What Is Life?

"In the spring of 1890, Crowfoot lay on his deathbed. His wife and family pressed close to his couch as his breath grew more labored. But his mind was still lucid, and he felt the surging of love around him.

"Life outside his lodge was coming into leaf and bloom as he faced his final move through the arch of life to the other side of the circle. Death was coming to him as the earth itself was renewing.

"Crowfoot was a Canadian Blackfoot Indian leader. He was the Indian that in his earlier years had ceded 50,000 square miles of rich Canadian land to the Canadian government. Crowfoot had done so in good faith, knowing that the Blackfoot were facing new and profound changes. He was offered what seemed to be a workable alternative for the Blackfoot.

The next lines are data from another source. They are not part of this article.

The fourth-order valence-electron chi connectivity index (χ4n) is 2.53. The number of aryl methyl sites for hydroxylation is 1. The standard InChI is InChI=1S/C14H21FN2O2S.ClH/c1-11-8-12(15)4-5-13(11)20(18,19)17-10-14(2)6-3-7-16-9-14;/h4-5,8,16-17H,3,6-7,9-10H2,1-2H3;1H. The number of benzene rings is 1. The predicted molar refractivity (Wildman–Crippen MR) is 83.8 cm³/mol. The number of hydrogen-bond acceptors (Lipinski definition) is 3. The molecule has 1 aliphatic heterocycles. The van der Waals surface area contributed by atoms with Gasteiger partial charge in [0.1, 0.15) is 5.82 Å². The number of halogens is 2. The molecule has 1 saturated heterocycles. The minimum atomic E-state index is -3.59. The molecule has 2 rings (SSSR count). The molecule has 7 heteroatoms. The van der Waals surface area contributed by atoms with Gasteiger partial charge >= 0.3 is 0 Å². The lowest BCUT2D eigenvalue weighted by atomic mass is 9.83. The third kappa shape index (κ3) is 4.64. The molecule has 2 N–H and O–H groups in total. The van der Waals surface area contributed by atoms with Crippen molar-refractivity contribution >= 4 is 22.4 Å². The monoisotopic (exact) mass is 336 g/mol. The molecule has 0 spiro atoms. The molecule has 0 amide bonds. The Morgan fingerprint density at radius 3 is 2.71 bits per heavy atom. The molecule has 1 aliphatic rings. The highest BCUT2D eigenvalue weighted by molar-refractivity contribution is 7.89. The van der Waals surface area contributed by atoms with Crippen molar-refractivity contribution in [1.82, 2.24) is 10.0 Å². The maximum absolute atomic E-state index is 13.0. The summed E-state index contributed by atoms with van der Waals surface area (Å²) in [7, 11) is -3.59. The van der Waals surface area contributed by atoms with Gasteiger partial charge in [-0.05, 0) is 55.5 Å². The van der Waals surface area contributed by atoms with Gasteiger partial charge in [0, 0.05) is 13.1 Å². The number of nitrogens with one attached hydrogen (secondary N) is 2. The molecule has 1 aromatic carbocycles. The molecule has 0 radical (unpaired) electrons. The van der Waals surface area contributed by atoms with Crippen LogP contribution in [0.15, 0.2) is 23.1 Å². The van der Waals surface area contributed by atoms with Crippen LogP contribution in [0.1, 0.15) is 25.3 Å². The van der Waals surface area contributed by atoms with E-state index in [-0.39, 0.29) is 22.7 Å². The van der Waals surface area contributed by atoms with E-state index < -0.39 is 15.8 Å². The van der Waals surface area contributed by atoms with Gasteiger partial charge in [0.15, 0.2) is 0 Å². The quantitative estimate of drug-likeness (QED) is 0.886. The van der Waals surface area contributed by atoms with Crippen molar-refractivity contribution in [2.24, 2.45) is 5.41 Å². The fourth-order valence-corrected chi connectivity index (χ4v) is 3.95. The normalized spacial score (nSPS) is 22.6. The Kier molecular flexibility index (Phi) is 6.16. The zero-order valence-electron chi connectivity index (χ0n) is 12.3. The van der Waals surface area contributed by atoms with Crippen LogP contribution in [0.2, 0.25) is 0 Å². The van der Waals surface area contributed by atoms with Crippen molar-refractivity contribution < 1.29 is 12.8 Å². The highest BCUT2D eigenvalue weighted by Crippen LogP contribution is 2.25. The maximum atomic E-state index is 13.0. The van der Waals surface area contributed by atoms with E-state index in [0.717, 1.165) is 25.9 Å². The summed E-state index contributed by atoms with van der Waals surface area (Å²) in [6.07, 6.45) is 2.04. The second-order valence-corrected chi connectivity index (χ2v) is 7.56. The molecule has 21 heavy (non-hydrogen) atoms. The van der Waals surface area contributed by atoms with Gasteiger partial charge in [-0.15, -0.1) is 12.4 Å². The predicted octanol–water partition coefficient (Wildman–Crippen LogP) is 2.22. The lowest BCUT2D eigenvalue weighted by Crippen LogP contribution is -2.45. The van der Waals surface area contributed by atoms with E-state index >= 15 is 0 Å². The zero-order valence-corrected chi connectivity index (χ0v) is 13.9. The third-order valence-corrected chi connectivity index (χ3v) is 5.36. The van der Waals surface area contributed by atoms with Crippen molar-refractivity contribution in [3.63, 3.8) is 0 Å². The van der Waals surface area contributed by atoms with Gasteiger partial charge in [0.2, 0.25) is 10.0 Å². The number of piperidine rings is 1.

"As he lay on his deathbed, his people around him were starving. White hunters of the buffalo had moved onto Blackfoot lands and decimated the buffalo herds. The Blackfoot were not only dependent on the buffalo for food, but the animal provided shelter, clothing, even buffalo chips for their fires. The buffalo was woven into Blackfoot theology. The death of the buffalo signaled death for the Blackfoot.

"As he lay dying, his oldest daughter, standing near him in the death vigil, asked Crowfoot, 'What is life?' He could have talked of death and pain and of the sorrow he and his people were feeling so strongly at this time. He could have reflected on his own feelings of guilt. He could have seen the anguish of failure.

"Instead, he thought for a period of time, and a faint smile crossed his face as his old eyes lit with memories. He turned to his daughter and answered her:"

It is the flash of a firefly
in the night.

It is the breath of a buffalo
in the winter time.

It is the little shadow
which runs across the grass
and loses itself in the sunset.